A top ally of Gov. Bruce Rauner warned members of the largest state employee union to be “careful” about “crossing” the Republican governor by going on strike, suggesting that individual jobs are more important than the group’s political standing in Springfield.
The comments by House Republican leader Jim Durkin come as members of the American Federation of State, County and Municipal Employees Council 31 are voting on whether to authorize a walkout amid a prolonged contract battle with Rauner.
“They are dealing with a person who’s a very determined individual, and he’s a tough person. And he drives a bargain,” Durkin said during a Friday taping of WLS-AM 890’s “Connected to Chicago” that airs at 7 p.m. Sunday.
“But the fact is, if you cross him, I think you have to be careful. That’s a situation, if you do that, you’re crossing a governor who’s, I think he’s going to do what he thinks is best at the end of the day, which is not going to be in the best interests of AFSCME members and their families and loved ones,” Durkin said. Chicago Tribune
Trump protesters at Republican Congressman Peter Roskam’s office in suburban Wheaton, Illinois. No place to hide.
Over time, we’ve seen that it’s very hard to have an authoritarian or a totalitarian society, a state that runs, without a secret police. And you can’t—what you need the secret police for is to gather information secretly. The surveillance techniques and abilities that we have today are really unparalleled in history.
And while we can’t yet be sure what the Trump administration’s motives are, what they have at their disposal is far greater than what was had in Soviet Russia, in Nazi Germany. I’m thinking in particular of Himmler complaining that he had trouble keeping track of all the people he needed to, because he needed so many agents. But when you have the kind of technology that we do, you don’t need as many people, if you have the right tools to use. And so, the ability to gather that kind of information and then potentially use it, domestically or on foreigners who happen to be here, I think is something that’s worth paying attention to and to be concerned about. Andrea Pitzer, Democracy Now!
The moment Trump lawyer tells judge Robart of travel ban: “We actually don’t think you’re supposed to look at whether it’s rationally based” pic.twitter.com/u9PRy4cKGT
— Rob S⬅︎Silver Surfer (@RobPulseNews) February 5, 2017
The Washington-based judge, who was nominated by President George W. Bush in 2004, is almost certain to remain in national headlines, as a latest target of Trump’s ire. The last time Trump, then a Republican presidential candidate, started picking a public fight with a federal judge, Trump’s openly racist attack on the judge dominated news cycles and became a major talking point for the Hillary Clinton campaign.
This wouldn’t even be the first time Robart received national media attention regarding a hot-button political issue. In August, during a court hearing for a 2012 lawsuit filed by the Obama administration against the Seattle Police Department, Robart declared that “black lives matter,” and sharply criticized the Seattle police union for holding the city “hostage.”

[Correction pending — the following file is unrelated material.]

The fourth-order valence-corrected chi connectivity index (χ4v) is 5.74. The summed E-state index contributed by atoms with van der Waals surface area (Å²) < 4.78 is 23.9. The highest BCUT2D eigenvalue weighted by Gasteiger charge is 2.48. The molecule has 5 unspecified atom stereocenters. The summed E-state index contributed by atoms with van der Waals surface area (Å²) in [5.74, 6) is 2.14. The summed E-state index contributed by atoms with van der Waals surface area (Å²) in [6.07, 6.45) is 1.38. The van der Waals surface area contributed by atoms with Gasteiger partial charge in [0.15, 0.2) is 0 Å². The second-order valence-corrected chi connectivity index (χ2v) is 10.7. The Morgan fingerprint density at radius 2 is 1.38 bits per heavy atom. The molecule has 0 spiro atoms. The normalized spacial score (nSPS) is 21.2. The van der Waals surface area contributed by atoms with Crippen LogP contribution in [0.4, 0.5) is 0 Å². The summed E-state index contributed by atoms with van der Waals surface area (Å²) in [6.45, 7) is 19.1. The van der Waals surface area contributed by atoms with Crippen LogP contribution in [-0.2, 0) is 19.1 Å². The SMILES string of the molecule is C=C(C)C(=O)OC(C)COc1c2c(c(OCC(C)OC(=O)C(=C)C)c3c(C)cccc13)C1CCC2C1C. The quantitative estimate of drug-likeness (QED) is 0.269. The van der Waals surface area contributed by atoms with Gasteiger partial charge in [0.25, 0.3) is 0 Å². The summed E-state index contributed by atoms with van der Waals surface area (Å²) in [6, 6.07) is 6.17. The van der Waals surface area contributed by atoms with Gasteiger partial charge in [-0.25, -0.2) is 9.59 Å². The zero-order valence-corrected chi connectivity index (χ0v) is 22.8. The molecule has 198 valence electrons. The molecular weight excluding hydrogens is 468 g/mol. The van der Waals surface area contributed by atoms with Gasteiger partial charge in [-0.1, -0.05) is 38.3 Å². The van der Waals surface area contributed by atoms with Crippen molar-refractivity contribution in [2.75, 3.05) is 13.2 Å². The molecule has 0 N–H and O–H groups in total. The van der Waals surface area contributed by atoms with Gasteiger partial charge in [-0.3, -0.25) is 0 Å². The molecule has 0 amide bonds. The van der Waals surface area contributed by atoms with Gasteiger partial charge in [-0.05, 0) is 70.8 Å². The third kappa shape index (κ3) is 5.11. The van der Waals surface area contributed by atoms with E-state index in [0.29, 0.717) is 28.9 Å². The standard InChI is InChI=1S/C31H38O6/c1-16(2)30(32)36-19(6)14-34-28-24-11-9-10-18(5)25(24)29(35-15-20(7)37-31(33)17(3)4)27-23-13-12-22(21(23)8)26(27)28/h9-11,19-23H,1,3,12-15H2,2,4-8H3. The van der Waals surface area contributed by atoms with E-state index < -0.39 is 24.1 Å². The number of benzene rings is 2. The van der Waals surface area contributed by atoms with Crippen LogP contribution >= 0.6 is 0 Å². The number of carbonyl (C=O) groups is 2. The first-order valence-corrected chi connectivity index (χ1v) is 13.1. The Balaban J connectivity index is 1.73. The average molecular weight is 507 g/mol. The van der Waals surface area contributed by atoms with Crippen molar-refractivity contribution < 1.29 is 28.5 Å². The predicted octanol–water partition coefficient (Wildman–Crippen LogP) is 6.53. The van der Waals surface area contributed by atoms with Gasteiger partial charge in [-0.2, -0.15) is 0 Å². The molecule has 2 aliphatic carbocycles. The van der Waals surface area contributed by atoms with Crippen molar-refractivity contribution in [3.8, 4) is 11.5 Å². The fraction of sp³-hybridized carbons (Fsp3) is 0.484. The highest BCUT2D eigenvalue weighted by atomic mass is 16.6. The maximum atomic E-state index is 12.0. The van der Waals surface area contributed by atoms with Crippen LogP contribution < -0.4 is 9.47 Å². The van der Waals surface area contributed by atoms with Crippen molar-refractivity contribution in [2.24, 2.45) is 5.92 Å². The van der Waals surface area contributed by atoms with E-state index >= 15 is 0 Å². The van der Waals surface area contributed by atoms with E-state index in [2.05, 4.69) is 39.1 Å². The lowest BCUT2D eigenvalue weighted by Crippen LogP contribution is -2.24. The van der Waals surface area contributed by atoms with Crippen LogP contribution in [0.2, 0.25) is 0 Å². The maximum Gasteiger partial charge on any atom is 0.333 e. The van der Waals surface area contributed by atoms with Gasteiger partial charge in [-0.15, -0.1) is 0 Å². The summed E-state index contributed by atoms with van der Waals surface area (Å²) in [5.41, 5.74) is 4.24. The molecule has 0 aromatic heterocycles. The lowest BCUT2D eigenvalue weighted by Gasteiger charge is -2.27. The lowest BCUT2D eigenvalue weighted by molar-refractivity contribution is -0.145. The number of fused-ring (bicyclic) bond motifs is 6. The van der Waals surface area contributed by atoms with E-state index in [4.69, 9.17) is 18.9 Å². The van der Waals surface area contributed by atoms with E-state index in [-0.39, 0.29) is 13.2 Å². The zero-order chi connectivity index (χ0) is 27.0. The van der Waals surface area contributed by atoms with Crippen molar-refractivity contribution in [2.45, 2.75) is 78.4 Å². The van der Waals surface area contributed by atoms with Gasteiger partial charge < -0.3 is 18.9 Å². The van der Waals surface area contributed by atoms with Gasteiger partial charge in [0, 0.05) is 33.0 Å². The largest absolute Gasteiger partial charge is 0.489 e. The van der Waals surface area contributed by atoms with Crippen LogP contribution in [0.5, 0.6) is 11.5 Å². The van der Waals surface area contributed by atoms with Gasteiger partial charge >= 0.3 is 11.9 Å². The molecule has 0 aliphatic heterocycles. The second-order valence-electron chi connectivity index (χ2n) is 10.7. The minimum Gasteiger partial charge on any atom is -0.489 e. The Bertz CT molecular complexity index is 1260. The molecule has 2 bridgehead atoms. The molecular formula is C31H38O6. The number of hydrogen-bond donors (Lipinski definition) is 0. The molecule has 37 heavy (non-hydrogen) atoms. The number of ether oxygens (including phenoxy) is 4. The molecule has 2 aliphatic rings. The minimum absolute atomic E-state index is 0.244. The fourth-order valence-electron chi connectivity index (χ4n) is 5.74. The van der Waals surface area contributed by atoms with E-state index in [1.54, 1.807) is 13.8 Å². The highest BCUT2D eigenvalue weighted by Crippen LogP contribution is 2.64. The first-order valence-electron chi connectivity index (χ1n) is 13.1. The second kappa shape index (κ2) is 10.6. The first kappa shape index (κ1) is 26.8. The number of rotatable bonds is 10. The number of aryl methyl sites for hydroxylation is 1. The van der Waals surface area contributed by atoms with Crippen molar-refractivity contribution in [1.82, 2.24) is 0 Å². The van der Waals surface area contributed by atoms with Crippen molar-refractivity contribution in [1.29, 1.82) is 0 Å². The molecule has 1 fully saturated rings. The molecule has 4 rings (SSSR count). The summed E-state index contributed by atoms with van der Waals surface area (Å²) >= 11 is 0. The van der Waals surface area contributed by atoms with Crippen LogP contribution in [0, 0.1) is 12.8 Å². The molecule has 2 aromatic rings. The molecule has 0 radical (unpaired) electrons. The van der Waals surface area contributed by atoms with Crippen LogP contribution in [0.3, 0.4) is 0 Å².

“According to FBI statistics, police shootings resulting in deaths involved 41 percent black people, despite being only 20 percent of the population living in those cities,” Robart said during last year’s hearing. “41 percent of the casualties, 20 percent of the population. Black. Lives. Matter.” The Daily Gawker
IEA members are encouraged to show support for Elgin Unit District 46 bus drivers and assistants by attending a rally followed immediately by the U 46 school board meeting at the district office.
The rally at 355 E Chicago St, Elgin, begins at 6pm on Monday, February 6.
The drivers and assistants say the proposal to turn their jobs over to private companies runs counter to the goal of ensuring all students travel safely to and from school.
“We’re not only connected to our students. Because we are employees of the district, we’re plugged-in with teachers, paraeducators, administrators and the parents—everybody in the school community. That means, together, we can all work to help every student be successful.
Most of us live in the district. We know the kids’ names, and we know all the local routes in our community because we’ve driven them for years. Some of us have children and even grandchildren in local schools. Members of the community trust us because they know us.
Privatization means replacing trained, reliable and dedicated local school bus drivers and assistants with people who have less experience and aren’t part of the school community. Plus, you lose quality control that’s important in making sure students have the kind of experience and service they deserve.
Show your support for these hardworking education employees. The rally at 355 E Chicago St, Elgin, begins at 6pm on Monday, February 6 and will be immediately followed by a meeting of the U46 school board.
Coffee bars around the country are raising money for the ACLU this weekend. This is Damn Fine Coffee in Logan Square, Chicago.
The police came to Last Child Camp in broad daylight, with armored vehicles and guns drawn, to rip our people from our land. Many water protectors were on prayer walks and in ceremony. We watched from the top of the hill at Oceti Oyate Camp as the troops moved in against them. We sent our prayers to those innocent and brave warriors who came to stand with the people of Standing Rock, and to protect the sacred waters of Unci Maka (Mother Earth). Ladonna Bravebull Allard